New Book Notice: Making All Things New

New Book Notice: Making All Things New

This email concerns a new book being added to the library this week. It is not a book review, as I have not yet read it. But it is a book I have been eagerly awaiting since it was first announced a couple of months ago.

At this point, I just want to make some introductory comments, which are paraphrases and summaries of comments from the Preface to the book.

Making All Things New: Inaugurated Eschatology for the Life of the Church, by Benjamin L. Gladd and Matthew S. Harmon, with an Introductory Chapter by G.K. Beale (Baker Academic, 2016, 177 pages).

Product Details

  1. In a sense, this book is an extension of the work done by G. K. Beale in his ground-breaking books such as: A New Testament Biblical Theology, The Temple and the Church’s Mission, and God Dwells Among Us: Expanding Eden to the Ends of the Earth. In this new book, the implications of those books for the church are applied to the church today.
  2. This book is not your ordinary eschatology book, which would deal with such issues as the rapture, tribulation, and millennium. Rather, it deals with “inaugurated eschatology”. The life, ministry, death, resurrection and ascension of Jesus ushered in the “latter days” promised in the OT, and thus the “latter days”  encompass the entire time period between the first and second comings of Jesus.   We are the end-time church and we live in the overlap of two ages. As Michael Bird says on the cover, “we stand in the middle of an old world dying and a new creation already born in our midst through Jesus Christ”.
  3. The word “inaugurated” reflects the observation that while the latter-day new-creational kingdom has begun with the work of Jesus, it has not yet been consummated in all its fullness. Another way of referring to this is to use the expression, “already-not yet”.  God’s promises have found their initial fulfillment (the “already”)  while still awaiting their complete and final consummation (the “not yet”).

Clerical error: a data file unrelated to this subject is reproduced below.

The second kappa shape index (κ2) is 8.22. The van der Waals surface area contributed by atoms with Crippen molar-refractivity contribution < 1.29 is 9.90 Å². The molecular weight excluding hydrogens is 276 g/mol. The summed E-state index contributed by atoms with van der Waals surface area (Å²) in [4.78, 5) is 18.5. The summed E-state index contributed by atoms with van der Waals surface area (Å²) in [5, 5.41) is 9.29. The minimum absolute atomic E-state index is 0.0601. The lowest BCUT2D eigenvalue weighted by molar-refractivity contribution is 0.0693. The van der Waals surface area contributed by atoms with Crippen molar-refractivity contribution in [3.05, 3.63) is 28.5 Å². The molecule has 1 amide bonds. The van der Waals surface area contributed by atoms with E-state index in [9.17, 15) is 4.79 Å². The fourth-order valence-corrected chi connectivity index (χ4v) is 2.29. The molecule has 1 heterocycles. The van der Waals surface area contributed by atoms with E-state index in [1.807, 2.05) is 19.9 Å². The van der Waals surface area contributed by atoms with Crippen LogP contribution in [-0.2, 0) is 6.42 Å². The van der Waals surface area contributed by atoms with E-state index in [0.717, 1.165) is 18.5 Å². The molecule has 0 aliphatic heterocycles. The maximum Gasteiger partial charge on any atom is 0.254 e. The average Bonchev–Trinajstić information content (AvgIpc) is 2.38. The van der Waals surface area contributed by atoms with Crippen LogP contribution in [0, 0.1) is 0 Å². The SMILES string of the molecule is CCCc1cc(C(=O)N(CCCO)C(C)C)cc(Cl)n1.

4. So the issue is: how should this be reflected in the life and ministry of the church? And that is the purpose of this book.
  5. The lead chapter by G.K. Beale (“The End Starts at the Beginning”) serves as a theological framework for the entire project; it is a thumbnail sketch of key portions of his A New Testament Biblical Theology.
  6. Whenever the subject of eschatology comes up, the continuing debate between dispensationalism and covenantalism comes up, and shows no sign of ending anytime soon. However, during the past 30 years an increasing number of scholars have searched for a middle ground, resulting in progressive dispensationalism on one end of the spectrum (Darrell Bock, Craig Blaising, Walter Kaiser, etc) and new-covenant theology or progressive covenantalism on the other (Peter Gentry and Stephen Wellum). It should be noted that one of the authors (Harmon) teaches at a dispensational school (Grace Theological Seminary) while the other (Gladd) teaches at a covenantal school ( Reformed Theological Seminary). So they believe the eschatological viewpoint they present can transcend the traditional divide between dispensationalism and covenantalism and provide not only a framework for understanding the NT, but also a foundation for the life and ministry of the church.  (see footnote 1 below).


For those who think that biblical eschatology (especially the teaching about inaugurated and consummated eschatology) doesn’t relate to daily life and ministry, Gladd and Harmon demonstrate that eschatology permeates every aspect of ministry, from prayer to preaching to missions. The book is filled with practical suggestions, but what makes it unique and powerful is that the practical implications are rooted in what the Scriptures teach about eschatology.

Ron Maness

CBC Library


  1. While it is true that inaugurated eschatology has traditionally been associated with covenant theology, Beale has previously indicated that he believes that the already-not yet framework of biblical theology can work within both progressive dispensationalism and the various forms of covenant theology. However, the authors acknowledge that it is “difficult to see how it could fit within either classical or traditional dispensationalism” (footnote, page xiii).